(ITS), which the Trustees endorsed five years ago. Since then several
major technology initiatives have been launched as the plan continues
to guide the CSU's strategic use of technology to further its academic
and administrative activities.
The update provided an overview of the ITS and discussed major projects,
including the Common Management Systems (CMS) project. CMS, the largest
project of its kind ever undertaken in higher education, will improve
the efficiency and quality of CSU's administrative services by achieving
a common best practices standards of administration at all 23 campuses
and at the Chancellor's Office.
As part of the project, PeopleSoft human resources, finance and student
services software will be installed at all CSU campuses and the Chancellor's
Office over the next five years. The first 11 campuses will begin using
the human resources and finance software this year. Three campuses --
Fresno State, Sonoma State and the California Maritime Academy -- will
pilot student services software next year.
"The main issue is how it will affect students' daily lives. They
will have access through kiosks to grades and counseling that they now
stand in line for. The project may not save a great deal of money, but
it will save valuable time and will save human resources," said
David Ernst, CSU assistant vice chancellor for information technology
SAVE MART CENTER FINANCING APPROVED
The Trustees approved the financing for the CSU Fresno Save Mart
Center, a 15,000-18,000 seat, multi-purpose event center. It is estimated
that the 48-acre facility will host one million spectators at more than
150 events, including sporting events, concerts, family shows and cultural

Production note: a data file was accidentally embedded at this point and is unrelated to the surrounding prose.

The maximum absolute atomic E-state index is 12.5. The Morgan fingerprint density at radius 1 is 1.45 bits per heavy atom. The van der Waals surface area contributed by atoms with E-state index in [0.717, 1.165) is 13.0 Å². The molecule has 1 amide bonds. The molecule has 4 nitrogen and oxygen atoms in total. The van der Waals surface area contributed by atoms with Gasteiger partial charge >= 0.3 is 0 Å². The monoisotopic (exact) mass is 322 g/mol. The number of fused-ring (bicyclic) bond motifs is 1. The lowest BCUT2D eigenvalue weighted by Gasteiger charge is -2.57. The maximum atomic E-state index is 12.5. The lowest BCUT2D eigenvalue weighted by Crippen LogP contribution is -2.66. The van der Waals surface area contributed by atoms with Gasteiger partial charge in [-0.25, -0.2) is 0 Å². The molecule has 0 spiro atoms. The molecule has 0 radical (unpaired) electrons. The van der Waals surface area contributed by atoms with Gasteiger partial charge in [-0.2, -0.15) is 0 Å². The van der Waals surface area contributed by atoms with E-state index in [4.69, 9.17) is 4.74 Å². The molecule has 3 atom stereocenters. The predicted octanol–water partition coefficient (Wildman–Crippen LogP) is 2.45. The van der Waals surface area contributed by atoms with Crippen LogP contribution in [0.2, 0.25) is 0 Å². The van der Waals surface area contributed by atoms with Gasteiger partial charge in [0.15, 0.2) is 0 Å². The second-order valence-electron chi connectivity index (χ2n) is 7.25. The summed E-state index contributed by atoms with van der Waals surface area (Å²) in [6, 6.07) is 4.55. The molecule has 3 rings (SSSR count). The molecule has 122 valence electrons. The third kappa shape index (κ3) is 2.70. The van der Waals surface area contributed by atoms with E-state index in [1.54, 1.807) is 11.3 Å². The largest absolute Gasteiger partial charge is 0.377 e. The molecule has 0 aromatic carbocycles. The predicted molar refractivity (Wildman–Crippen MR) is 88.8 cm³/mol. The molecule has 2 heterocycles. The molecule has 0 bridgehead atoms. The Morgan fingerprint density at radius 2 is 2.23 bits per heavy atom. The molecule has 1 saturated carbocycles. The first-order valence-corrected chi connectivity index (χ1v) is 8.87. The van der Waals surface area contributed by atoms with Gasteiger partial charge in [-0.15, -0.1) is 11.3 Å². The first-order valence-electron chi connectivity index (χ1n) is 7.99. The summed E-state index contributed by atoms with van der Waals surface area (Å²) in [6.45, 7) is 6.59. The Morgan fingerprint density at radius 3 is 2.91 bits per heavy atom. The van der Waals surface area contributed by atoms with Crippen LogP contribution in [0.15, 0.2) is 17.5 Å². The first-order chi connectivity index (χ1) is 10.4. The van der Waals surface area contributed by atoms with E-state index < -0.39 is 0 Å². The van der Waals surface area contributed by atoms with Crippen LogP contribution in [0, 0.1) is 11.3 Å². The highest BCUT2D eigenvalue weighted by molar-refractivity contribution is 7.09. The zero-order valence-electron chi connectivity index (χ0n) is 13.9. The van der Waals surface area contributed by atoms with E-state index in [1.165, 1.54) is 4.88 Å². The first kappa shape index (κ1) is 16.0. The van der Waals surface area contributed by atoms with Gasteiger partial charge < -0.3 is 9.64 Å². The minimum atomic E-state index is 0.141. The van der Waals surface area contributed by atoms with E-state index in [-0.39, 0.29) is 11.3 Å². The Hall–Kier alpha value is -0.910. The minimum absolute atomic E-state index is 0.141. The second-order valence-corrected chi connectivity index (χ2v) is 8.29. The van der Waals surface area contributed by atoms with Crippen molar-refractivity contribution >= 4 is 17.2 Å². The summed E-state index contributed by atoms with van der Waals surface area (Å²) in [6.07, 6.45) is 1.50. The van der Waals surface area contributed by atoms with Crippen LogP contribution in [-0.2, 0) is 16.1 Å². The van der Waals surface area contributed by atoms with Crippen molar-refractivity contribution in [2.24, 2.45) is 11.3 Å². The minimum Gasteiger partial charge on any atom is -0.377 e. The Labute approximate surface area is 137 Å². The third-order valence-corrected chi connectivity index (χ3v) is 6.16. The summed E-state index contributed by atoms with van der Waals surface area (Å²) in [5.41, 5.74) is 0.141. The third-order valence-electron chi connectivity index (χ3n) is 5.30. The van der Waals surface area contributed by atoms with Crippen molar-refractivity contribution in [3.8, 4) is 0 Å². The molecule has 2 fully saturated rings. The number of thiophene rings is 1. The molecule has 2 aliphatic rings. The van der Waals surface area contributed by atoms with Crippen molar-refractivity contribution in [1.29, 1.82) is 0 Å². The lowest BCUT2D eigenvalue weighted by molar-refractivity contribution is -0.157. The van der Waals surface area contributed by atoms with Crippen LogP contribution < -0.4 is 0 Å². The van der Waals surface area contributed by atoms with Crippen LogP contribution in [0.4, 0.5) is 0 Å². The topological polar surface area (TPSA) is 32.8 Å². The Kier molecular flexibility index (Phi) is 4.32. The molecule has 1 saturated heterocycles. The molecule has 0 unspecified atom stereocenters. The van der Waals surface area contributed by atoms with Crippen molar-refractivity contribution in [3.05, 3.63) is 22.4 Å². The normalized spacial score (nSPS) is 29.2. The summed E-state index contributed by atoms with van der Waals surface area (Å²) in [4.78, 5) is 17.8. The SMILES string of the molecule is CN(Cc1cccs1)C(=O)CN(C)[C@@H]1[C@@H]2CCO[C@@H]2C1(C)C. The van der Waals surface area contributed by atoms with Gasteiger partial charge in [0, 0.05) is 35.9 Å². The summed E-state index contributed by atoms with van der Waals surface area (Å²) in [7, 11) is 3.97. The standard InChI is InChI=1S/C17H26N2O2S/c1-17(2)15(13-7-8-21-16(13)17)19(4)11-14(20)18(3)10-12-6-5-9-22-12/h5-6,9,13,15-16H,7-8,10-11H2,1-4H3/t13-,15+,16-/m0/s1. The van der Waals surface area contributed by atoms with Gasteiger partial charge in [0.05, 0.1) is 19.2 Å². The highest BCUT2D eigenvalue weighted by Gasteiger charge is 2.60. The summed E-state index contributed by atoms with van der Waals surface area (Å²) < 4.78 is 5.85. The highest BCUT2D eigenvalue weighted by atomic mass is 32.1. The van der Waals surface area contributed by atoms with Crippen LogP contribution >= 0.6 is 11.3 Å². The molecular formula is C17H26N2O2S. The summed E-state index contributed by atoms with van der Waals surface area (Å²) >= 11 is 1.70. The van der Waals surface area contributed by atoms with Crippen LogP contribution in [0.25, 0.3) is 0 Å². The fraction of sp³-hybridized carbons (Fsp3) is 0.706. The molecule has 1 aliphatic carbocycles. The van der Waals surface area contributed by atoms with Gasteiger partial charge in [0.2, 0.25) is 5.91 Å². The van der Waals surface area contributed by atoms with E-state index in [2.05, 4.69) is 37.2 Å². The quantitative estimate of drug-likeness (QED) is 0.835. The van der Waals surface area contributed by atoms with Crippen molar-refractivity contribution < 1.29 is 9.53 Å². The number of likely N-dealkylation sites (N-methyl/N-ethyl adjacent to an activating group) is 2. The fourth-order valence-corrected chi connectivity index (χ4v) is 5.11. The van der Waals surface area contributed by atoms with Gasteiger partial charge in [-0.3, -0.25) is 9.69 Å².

events. Many of these events are not currently available to the central
valley due to the limited size of the existing venues.
The project will be financed with tax-exempt bonds through the CSU Fresno
Association. Revenue sources to repay the bonds will include naming
rights sponsorship, private contributions, corporate sponsorships, leasing
of luxury suites, sale of premium club seats and personal seat licenses,
ticket receipts, rentals, royalties, concessions, parking and other
revenues received by the association in connection with the project.
CSU Fresno President John Welty said the university would be negotiating
with a construction company on a guaranteed maximum price and opening
Richard West, CSU executive vice chancellor and chief financial officer,
called the plan ambitious, impressive and unique.
FULLERTON TO BUILD FACULTY AND STAFF HOUSING
CSU Fullerton President Milton Gordon shared with the Trustees the
campus proposal to help meet the critical need for affordable faculty
and staff housing.
Home prices in Orange County are in the least affordable 5 percent in
the nation, and the university estimates that a significant number of
offers for employment are declined because of the inability of the candidates
to find affordable housing in the area.
To help alleviate the problem, the campus is proposing to construct
86 homes off-campus for faculty and staff at considerably lower-than-market
prices. The lower prices are possible due to the donation of the land
from a government entity and the development of the homes by a nonprofit
corporation. To finance the 18-month construction, the university will
use auxiliary organization financing in an amount not to exceed $17
million. The campus will keep the Trustees informed on the progress
of this proposal.
BUDGET REPORT GIVEN
A status report on the 2001/02 support budget was given at the meeting.
The Trustees 2001/02 request was $364.3 million, and the Governor approved